Tell us about your background in education.
I often describe myself as a man of two hats. I’ve spent the last 30 years developing and leading an EdTech organisation, providing innovative solutions for schools in over 120 countries around the world. In parallel, I have almost two decades of experience in school governance, from being chair of a number of multi-academy trusts and individual academies to alternative provision academies. Alongside that, I have a role on the Regional Schools Commissioners Advisory Board for the East of England and North London, as well as being the independent chair of our region’s Special Educational Needs and Disabilities board.
Tell us about your MAT.
Currently, I am the chair of Hampton Academy Trust in Peterborough and, alongside that, I am also the chair of the Richard Barnes Alternative Provision Academy, also in Peterborough. Hampton Academy Trust is a Trust containing a mixture of schools including infants, primary, secondary – all-through provision.
What is the biggest challenge you’ve faced when developing a digital strategy?
In reality, the first part is bringing together all of the key stakeholders from the school and recognising that a digital strategy is something that needs to be – at some point – a priority. In that regard, 2020 proved the useful catalyst for everybody to recognise the role that technology could play, when appropriate, within teaching and learning. The most important aspect is making sure that it’s co-produced and ensuring that we are finding effective ways to measure the impact of all the things that we do .
What issues are particularly impacting on pupils and teachers using EdTech across schools at present?
Number one, top of the list, is confidence. From staff having the confidence in the tools they use via continuous and professional development, to students having confidence to access the systems that we adopt as part of our teaching and learning. In parallel, making sure that we have sufficient time and effort to focus on digital citizenship skills, so that our learners are informed, are able to challenge the available information, and kept safe online.
What particularly interested you about the BESA LearnED Roadshow programme?
I’m Chair of the BESA EdTech Special Interest Group, so anything involving EdTech in the UK is something that I have an automatic interest in. Why the LearnED Roadshow programme? It’s because I think the best way that vendors and educators can learn about the effective use of technology is to have time to meet, share ideas, challenge and question. To summarise, to me, it’s the perfect place to both share and learn in equal measures.
How have you seen the use of EdTech evolve over the last two years?
It’s been a seismic change. From EdTech being a feature and something we should really find time to get more interested and involved in, to it becoming a foundation that we rely on. Areas include remote and blended learning, online safety, data management, personalised learning and AI solutions, to name but a few. Most importantly of all, EdTech has become part of the natural conversation and is now seen as something that is simply part of the day-to-day life of our schools.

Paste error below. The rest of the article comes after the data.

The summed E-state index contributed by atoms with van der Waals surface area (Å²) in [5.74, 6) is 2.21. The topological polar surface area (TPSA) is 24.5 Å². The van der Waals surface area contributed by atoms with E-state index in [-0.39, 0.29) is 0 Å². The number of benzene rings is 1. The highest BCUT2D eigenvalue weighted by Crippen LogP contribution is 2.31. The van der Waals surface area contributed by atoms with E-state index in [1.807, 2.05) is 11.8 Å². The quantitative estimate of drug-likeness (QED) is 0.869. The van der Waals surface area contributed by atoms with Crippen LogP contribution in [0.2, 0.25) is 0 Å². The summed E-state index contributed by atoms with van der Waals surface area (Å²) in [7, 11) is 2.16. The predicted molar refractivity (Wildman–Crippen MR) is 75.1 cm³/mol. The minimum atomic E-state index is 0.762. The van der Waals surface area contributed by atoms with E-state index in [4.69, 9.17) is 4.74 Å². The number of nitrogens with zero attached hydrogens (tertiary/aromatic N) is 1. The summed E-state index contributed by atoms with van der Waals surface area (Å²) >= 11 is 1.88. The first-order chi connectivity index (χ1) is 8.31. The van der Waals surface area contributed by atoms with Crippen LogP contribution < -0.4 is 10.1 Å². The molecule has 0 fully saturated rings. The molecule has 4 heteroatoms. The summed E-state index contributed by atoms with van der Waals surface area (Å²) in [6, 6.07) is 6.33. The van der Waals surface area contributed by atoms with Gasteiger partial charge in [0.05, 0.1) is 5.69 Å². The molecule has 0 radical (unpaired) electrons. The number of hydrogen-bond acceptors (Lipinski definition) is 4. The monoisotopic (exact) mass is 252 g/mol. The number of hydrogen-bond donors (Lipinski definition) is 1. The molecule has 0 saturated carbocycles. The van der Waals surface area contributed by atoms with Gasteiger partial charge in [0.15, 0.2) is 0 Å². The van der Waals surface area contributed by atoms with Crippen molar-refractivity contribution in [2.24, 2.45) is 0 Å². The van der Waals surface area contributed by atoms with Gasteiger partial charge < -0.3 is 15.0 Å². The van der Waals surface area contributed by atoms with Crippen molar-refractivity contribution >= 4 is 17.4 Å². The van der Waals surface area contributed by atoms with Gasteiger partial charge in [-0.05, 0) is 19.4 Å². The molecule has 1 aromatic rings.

How has the use of EdTech impacted on attainment in your MAT?
It’s had a significant impact. However, I question the word ‘attainment’ in this sentence because I believe when we look at the impact of EdTech, we need to use a wider lens. Not only do we need to look at the positive impact on teaching and learning, but also look at the broader strategic benefits including the time saving, wellbeing and support of our more vulnerable learners, improvements in our connectivity and communication with parents and the broader community – and wrap around the recognition that, actually, efficiencies in the way that we operate the whole trust can provide both time and cost savings that can be better utilised in the business of the classroom practice.
What has been the biggest lesson you have learned from using EdTech to enhance curriculum delivery?
Absolutely, number one is, whatever you plan to spend on technology and implement, make sure you take at least an equal provision for delivering effective and ongoing CPD, so that the tools you use are actually in the position where they can have the most positive impact. Alongside that, our lesson would be ‘less is more.’ Pick key tools that will flex with the technology and platforms used in your school, embed them, measure impact, and build confidence before you add layer after layer of technology in your setting.
What advice would you give to a school or MAT looking to develop their use of EdTech to reduce teacher workload?
Number one on the list would be to speak to the teachers. All the teachers’ voices are relevant and can identify where the pinch points are for them. Then number two, look at solutions where you can source evidence, whether that’s case studies with schools, white papers (supporting research/evidence around its functionality , other sites and schools using the technology, so that you can make sure your decision is informed both by the narrative from the vendor and the background evidence from other schools who are utilising the technology. Don’t be afraid to ask for an evaluation or an extended evaluation, and make sure you are happy that what you’re adding will provide more time savings than complexity for your already overworked teachers.
Al is author of ‘My Secret #EdTech Diary‘, published by John Catt publishers in July 2021 and the upcoming ‘My School Governance Handbook‘, also by John Catt publishers, due Autumn 2022. You can follow Al on Twitter at @AlKingsley_edu.
If you’re a teacher or SLT with a particular focus on digital strategy, EdTech and ICT, and haven’t already registered for your nearest LearnEd Roadshow, book your free ticket now at LearnED.org.uk.
Watch Al answer our questions, below.